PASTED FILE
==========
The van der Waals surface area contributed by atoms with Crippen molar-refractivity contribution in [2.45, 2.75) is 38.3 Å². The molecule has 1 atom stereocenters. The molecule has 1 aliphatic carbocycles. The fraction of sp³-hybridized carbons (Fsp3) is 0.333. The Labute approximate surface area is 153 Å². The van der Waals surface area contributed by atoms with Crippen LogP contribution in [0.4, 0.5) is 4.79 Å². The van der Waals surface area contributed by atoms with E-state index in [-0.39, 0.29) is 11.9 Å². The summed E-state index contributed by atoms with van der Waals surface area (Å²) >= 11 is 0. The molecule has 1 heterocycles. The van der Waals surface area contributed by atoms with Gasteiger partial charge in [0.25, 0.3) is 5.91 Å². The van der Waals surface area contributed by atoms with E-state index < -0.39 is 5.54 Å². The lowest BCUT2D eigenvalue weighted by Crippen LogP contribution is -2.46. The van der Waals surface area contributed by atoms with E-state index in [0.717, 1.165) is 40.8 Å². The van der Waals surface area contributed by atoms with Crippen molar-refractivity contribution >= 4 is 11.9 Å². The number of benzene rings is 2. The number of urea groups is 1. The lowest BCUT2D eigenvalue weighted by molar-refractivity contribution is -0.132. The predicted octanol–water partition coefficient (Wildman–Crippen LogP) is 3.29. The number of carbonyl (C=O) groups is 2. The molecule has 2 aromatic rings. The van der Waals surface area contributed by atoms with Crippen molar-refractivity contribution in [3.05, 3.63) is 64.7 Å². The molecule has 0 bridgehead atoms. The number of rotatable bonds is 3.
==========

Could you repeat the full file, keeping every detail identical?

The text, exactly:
The van der Waals surface area contributed by atoms with Crippen molar-refractivity contribution in [2.45, 2.75) is 38.3 Å². The molecule has 1 atom stereocenters. The molecule has 1 aliphatic carbocycles. The fraction of sp³-hybridized carbons (Fsp3) is 0.333. The Labute approximate surface area is 153 Å². The van der Waals surface area contributed by atoms with Crippen LogP contribution in [0.4, 0.5) is 4.79 Å². The van der Waals surface area contributed by atoms with E-state index in [-0.39, 0.29) is 11.9 Å². The summed E-state index contributed by atoms with van der Waals surface area (Å²) >= 11 is 0. The molecule has 1 heterocycles. The van der Waals surface area contributed by atoms with Gasteiger partial charge in [0.25, 0.3) is 5.91 Å². The van der Waals surface area contributed by atoms with E-state index < -0.39 is 5.54 Å². The lowest BCUT2D eigenvalue weighted by Crippen LogP contribution is -2.46. The van der Waals surface area contributed by atoms with E-state index in [0.717, 1.165) is 40.8 Å². The van der Waals surface area contributed by atoms with Crippen molar-refractivity contribution >= 4 is 11.9 Å². The number of benzene rings is 2. The number of urea groups is 1. The lowest BCUT2D eigenvalue weighted by molar-refractivity contribution is -0.132. The predicted octanol–water partition coefficient (Wildman–Crippen LogP) is 3.29. The number of carbonyl (C=O) groups is 2. The molecule has 2 aromatic rings. The van der Waals surface area contributed by atoms with Crippen molar-refractivity contribution in [3.05, 3.63) is 64.7 Å². The molecule has 0 bridgehead atoms. The number of rotatable bonds is 3.